Multiple sclerosis is a chronic immune-mediated disease of the brain and spinal cord resulting in physical and cognitive impairment in young adults. It is hypothesized that a disrupted bacterial and viral gut microbiota is a part of the pathogenesis mediating disease impact through an altered gut microbiota-brain axis. The aim of this study is to explore the characteristics of gut microbiota in multiple sclerosis and to associate it with disease variables, as the etiology of the disease remains only partially known.
Here, in a case-control setting involving 148 Danish cases with multiple sclerosis and 148 matched healthy control subjects, we performed shotgun sequencing of fecal microbial DNA and associated bacterial and viral microbiota findings with plasma cytokines, blood cell gene expression profiles, and disease activity.
We found 61 bacterial species that were differentially abundant when comparing all multiple sclerosis cases with healthy controls, among which 31 species were enriched in cases. A cluster of inflammation markers composed of blood leukocytes, CRP, and blood cell gene expression of IL17A and IL6 was positively associated with a cluster of multiple sclerosis-related species. Bacterial species that were more abundant in cases with disease-active treatment-naïve multiple sclerosis were positively linked to a group of plasma cytokines including IL-22, IL-17A, IFN-β, IL-33, and TNF-α. The bacterial species richness of treatment-naïve multiple sclerosis cases was associated with number of relapses over a follow-up period of 2 years. However, in non-disease-active cases, we identified two bacterial species, Faecalibacterium prausnitzii and Gordonibacter urolithinfaciens, whose absolute abundance was enriched. These bacteria are known to produce anti-inflammatory metabolites including butyrate and urolithin. In addition, cases with multiple sclerosis had a higher viral species diversity and a higher abundance of Caudovirales bacteriophages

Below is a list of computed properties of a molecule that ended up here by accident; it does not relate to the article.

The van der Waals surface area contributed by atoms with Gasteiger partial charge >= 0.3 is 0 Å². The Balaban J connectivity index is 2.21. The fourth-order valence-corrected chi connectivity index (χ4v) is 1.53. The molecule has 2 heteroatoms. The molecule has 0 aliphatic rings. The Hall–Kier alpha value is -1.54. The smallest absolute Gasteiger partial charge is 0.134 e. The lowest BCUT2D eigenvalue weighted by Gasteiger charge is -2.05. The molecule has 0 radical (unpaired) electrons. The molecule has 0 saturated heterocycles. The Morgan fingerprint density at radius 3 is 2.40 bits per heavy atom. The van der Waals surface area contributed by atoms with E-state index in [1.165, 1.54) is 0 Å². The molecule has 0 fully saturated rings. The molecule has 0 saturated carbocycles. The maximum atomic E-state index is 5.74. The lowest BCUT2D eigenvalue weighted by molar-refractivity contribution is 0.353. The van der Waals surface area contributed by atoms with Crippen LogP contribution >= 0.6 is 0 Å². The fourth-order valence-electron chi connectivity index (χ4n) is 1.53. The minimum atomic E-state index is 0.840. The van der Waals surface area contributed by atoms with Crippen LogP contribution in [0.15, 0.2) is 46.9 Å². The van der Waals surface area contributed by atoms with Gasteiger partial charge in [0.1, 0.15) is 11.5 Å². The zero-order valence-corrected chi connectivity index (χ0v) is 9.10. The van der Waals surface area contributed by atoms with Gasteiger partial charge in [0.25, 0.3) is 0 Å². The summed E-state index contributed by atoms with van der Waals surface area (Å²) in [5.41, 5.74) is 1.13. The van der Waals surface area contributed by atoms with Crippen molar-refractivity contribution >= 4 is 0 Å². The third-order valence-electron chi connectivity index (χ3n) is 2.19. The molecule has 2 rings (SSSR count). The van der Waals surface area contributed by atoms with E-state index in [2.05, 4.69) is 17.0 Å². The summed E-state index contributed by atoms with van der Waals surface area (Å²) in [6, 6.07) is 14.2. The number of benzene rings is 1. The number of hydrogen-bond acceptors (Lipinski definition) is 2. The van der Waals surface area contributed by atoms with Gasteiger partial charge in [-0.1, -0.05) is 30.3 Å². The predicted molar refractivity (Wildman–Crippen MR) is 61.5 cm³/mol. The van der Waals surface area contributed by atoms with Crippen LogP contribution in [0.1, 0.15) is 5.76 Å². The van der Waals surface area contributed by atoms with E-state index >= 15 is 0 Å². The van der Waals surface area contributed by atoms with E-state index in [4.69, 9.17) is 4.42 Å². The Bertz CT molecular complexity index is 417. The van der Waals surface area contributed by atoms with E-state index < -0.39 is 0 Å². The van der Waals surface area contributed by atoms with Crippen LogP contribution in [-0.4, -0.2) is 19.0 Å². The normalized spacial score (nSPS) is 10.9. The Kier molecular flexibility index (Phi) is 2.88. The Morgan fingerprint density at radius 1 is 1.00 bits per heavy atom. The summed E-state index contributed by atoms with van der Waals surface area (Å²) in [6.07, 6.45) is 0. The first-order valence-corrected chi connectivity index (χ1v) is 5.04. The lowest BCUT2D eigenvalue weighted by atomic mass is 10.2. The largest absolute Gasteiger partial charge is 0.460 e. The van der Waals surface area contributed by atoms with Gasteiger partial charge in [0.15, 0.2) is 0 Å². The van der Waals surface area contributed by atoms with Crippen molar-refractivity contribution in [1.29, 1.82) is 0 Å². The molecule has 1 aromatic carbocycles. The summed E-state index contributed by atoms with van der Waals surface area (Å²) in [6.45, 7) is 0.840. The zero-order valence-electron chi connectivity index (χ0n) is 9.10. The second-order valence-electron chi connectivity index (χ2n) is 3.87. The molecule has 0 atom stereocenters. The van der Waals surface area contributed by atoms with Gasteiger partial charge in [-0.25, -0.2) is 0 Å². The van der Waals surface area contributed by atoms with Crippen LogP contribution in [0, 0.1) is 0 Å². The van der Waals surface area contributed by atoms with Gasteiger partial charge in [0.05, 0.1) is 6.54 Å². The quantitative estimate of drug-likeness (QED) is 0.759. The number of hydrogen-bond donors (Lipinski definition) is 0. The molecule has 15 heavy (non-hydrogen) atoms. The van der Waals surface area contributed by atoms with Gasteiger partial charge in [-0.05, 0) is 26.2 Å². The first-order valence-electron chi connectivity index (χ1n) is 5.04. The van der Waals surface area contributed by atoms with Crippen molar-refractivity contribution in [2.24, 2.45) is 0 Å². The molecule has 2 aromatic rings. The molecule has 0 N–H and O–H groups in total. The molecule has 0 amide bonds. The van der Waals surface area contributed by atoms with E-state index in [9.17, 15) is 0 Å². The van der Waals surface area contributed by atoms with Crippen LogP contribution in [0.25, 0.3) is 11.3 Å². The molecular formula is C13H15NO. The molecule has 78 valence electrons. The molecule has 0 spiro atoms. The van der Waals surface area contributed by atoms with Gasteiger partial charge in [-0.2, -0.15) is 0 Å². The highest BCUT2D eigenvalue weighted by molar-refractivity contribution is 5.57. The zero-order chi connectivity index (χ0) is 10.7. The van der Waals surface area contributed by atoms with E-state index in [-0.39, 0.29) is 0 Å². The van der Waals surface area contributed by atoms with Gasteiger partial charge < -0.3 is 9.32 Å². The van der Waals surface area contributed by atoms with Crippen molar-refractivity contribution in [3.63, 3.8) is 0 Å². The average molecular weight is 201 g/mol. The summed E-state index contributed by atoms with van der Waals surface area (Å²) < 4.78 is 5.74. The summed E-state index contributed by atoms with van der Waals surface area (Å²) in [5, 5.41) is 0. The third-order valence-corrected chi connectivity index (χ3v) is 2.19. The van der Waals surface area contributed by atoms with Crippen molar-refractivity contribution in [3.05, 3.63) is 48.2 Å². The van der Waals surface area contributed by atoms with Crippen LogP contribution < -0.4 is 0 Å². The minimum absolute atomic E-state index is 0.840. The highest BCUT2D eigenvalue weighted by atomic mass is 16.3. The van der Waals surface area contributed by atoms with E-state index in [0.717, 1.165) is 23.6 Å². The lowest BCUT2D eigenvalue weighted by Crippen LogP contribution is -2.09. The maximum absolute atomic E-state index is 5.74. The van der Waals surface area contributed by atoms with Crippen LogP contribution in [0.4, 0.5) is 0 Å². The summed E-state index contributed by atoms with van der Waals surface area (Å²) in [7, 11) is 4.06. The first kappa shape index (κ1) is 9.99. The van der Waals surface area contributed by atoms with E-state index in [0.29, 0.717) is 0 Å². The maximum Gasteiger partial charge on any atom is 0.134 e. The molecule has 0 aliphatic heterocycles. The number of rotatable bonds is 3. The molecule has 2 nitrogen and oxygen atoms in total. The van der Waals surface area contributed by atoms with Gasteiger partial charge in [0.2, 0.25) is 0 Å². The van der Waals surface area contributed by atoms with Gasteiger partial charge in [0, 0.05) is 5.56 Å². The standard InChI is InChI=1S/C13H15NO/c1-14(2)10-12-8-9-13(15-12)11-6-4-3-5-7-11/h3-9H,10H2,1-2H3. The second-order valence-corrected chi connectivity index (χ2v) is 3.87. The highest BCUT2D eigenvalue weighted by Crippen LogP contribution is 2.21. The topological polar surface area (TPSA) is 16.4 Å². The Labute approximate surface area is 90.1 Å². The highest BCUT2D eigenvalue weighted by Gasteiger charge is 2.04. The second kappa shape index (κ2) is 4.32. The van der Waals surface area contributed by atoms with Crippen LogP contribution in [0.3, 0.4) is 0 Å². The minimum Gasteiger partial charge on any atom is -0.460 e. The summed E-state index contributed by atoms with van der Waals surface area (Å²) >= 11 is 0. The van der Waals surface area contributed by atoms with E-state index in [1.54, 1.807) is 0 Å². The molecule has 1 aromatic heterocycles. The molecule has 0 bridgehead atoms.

Considerable aberrations are present in the gut microbiota of patients with multiple sclerosis that are directly associated with blood biomarkers of inflammation, and in treatment-naïve cases bacterial richness is positively associated with disease activity. Yet, the finding of two symbiotic bacterial species in non-disease-active cases that produce favorable immune-modulating compounds provides a rationale for testing these bacteria as adjunct therapeutics in future clinical trials.